Isn't part of what makes the legacy banking system valuable and profitable the service of keeping the ledger? Is there no value in that?
 

Donqluione

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Not to be nit picky, but I have merely been arguing that Bitcoin IS money. Whether you think it is GOOD money is up for debate and for you to decide.
This thread has been amazingly civil for its duration and length, and you've contributed a lot to those achievements. Nothing short of miraculous for a free forum discussion on a somewhat controversial subject. Congratulations.
 
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nocsious3

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Isn't part of what makes the legacy banking system valuable and profitable the service of keeping the ledger? Is there no value in that?
No. The cost to maintain the ledger essentially approached zero with the invention of the internet and spreadsheet software, but the bankers continue to charge excessive fees in what has been a near complete monopoly.

Bitcoin is a step backwards in this regard, and not a real threat to banks at all. The fixed energy costs and transfer fees make it no worry to the banks. Remember, they can just print money at will and charge fees without the fixed costs associated with Bitcoin. That's one reason they're embracing it for sales and derivatives trading as it's no threat as a currency. The banks are the market makers in these types of markets and can manufacture profits. Just ask the recently convicted JP Morgan metals traders.
 

JustAnotherTimeline

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No. The cost to maintain the ledger essentially approached zero with the invention of the internet and spreadsheet software, but the bankers continue to charge excessive fees in what has been a near complete monopoly.

Bitcoin is a step backwards in this regard, and not a real threat to banks at all. The fixed energy costs and transfer fees make it no worry to the banks. Remember, they can just print money at will and charge fees without the fixed costs associated with Bitcoin. That's one reason they're embracing it for sales and derivatives trading as it's no threat as a currency. The banks are the market makers in these types of markets and can manufacture profits. Just ask the recently convicted JP Morgan metals traders.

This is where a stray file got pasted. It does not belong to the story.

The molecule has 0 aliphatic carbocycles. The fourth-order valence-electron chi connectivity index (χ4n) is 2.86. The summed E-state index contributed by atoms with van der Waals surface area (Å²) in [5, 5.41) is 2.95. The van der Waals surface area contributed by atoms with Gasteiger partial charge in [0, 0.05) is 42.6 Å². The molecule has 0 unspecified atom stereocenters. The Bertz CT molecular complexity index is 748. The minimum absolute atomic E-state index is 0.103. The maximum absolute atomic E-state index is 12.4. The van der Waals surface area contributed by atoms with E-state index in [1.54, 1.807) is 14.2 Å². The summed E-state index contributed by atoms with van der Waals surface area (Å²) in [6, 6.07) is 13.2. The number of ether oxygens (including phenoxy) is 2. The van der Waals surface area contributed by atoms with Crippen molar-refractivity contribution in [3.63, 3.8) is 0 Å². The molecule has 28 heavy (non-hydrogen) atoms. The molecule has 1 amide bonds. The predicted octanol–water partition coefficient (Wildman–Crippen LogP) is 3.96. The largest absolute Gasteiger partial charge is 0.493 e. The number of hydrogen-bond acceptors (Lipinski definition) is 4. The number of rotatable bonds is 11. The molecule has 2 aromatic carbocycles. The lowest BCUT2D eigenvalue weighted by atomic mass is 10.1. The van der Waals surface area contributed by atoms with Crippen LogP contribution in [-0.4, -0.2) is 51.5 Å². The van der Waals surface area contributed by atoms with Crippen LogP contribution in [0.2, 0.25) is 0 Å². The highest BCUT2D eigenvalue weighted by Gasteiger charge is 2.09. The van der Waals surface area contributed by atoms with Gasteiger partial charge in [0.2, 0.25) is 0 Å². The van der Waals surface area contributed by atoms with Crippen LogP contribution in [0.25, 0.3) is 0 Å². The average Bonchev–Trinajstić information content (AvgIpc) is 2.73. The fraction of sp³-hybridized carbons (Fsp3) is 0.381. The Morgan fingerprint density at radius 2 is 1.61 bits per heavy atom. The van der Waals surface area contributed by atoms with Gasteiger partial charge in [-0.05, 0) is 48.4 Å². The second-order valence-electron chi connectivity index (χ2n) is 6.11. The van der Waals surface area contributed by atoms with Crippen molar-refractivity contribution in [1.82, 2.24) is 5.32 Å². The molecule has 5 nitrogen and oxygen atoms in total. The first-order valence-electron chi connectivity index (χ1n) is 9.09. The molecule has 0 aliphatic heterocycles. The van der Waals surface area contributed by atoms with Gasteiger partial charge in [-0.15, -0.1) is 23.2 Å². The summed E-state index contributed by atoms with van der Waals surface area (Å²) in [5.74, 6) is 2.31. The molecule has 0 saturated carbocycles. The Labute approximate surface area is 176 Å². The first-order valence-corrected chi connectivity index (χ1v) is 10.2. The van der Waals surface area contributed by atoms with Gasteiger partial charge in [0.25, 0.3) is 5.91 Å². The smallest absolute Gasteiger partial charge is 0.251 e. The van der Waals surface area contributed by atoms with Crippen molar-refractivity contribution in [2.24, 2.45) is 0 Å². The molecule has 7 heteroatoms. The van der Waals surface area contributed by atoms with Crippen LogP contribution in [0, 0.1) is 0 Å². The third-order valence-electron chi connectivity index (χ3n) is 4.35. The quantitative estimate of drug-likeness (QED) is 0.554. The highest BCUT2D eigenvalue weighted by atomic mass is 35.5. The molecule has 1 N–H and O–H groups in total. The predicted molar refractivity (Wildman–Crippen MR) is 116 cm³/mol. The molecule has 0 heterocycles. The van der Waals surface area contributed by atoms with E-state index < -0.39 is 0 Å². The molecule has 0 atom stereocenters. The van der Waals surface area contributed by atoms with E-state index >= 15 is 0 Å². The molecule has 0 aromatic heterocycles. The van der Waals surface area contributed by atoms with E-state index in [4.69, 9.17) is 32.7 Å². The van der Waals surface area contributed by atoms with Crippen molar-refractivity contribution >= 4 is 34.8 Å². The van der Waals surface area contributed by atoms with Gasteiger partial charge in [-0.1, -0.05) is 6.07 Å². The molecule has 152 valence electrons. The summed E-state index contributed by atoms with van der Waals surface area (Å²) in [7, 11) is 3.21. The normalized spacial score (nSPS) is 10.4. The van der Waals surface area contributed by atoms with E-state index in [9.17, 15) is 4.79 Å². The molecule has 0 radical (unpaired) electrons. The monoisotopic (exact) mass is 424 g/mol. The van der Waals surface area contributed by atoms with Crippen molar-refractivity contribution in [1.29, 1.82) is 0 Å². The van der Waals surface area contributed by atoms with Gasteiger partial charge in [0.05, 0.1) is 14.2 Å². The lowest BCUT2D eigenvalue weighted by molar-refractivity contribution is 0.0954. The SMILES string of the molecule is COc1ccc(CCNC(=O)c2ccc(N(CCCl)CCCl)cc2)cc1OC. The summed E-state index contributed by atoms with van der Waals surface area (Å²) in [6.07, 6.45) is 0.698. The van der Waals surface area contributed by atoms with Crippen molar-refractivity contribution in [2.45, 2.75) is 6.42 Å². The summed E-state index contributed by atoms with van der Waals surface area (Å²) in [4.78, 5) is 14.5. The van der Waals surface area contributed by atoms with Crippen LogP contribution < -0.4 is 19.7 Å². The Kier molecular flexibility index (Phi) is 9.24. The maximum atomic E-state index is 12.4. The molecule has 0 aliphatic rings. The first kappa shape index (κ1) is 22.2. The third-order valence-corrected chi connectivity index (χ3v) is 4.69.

I agree with that. However, what gives the banking system it's value is not just maintenance of the ledger it's that it solves for trust. That gives Bitcoin objective value imo.

It costs pennies to send Bitcoin on lightning.
 

BCClone

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Bitcoin is backed by digital energy. Miners require energy inputs to produce new coins. Companies like Vespene can take methane from landfills run it through a generator and can literally turn waste into an appreciating asset via a carbon negative process. That seems to be one very useful example to me...

And if time can be considered a commodity, then surely Bitcoin can be. Both the CFTC and Gary Gensler also seem to share this view.
WTF?? So all miners use methane to fuel their mining systems? I think not.
 

nocsious3

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I agree with that. However, what gives the banking system it's value is not just maintenance of the ledger it's that it solves for trust. That gives Bitcoin objective value imo.

It costs pennies to send Bitcoin on lightning.
The engineers working on lighting even admit it doesn't scale, transactions just fail with no warning, it has design flaws that prevent large payments, and the network has inherent structural limitations that trend towards centralization. Did you listen to
I agree with that. However, what gives the banking system it's value is not just maintenance of the ledger it's that it solves for trust. That gives Bitcoin objective value imo.

It costs pennies to send Bitcoin on lightning.

Your wet dream lightning network is dead on arrival.

Listen to the actual developers talk about it. Transactions randomly fail with no notification to the users. It looks like it can't scale, can't handle large transfers, security issues that seem systematic, not to mention the structure inherently trends to more centralization. It's like you believe a Ford model T is going to compete in Formula One. When a Blockchain takes over international payments in mass, it's going to be purpose built ledger, designed for the task. It's going to support ISO 20022 standard that, btw starts to go live in November. It's going to have audit functionality tools built in for Ofac checks, money laundering, and accounting.

I'm just going to quit responding until you say something remotely interesting. . .

Listen to lightning developers for yourself instead of fanboys.

 

nocsious3